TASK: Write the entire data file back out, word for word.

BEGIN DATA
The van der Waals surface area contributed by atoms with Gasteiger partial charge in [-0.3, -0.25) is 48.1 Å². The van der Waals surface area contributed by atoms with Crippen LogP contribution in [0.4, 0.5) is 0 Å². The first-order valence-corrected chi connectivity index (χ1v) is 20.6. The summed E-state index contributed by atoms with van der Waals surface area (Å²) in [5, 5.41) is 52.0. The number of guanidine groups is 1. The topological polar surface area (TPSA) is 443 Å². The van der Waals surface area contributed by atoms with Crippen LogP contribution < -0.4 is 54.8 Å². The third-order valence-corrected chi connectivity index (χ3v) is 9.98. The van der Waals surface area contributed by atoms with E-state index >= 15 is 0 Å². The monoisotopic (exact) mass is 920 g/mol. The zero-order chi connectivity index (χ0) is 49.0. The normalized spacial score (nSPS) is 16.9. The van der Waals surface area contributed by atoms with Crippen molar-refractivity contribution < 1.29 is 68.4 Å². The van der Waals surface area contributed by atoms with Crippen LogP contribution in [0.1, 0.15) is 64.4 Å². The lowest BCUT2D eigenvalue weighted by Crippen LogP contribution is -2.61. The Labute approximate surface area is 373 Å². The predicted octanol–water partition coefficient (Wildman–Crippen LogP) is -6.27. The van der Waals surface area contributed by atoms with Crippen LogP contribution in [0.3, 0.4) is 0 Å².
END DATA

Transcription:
The van der Waals surface area contributed by atoms with Gasteiger partial charge in [-0.3, -0.25) is 48.1 Å². The van der Waals surface area contributed by atoms with Crippen LogP contribution in [0.4, 0.5) is 0 Å². The first-order valence-corrected chi connectivity index (χ1v) is 20.6. The summed E-state index contributed by atoms with van der Waals surface area (Å²) in [5, 5.41) is 52.0. The number of guanidine groups is 1. The topological polar surface area (TPSA) is 443 Å². The van der Waals surface area contributed by atoms with Crippen LogP contribution < -0.4 is 54.8 Å². The third-order valence-corrected chi connectivity index (χ3v) is 9.98. The van der Waals surface area contributed by atoms with E-state index >= 15 is 0 Å². The monoisotopic (exact) mass is 920 g/mol. The zero-order chi connectivity index (χ0) is 49.0. The normalized spacial score (nSPS) is 16.9. The van der Waals surface area contributed by atoms with Crippen molar-refractivity contribution < 1.29 is 68.4 Å². The van der Waals surface area contributed by atoms with Crippen LogP contribution in [0.1, 0.15) is 64.4 Å². The lowest BCUT2D eigenvalue weighted by Crippen LogP contribution is -2.61. The Labute approximate surface area is 373 Å². The predicted octanol–water partition coefficient (Wildman–Crippen LogP) is -6.27. The van der Waals surface area contributed by atoms with Crippen LogP contribution in [0.3, 0.4) is 0 Å².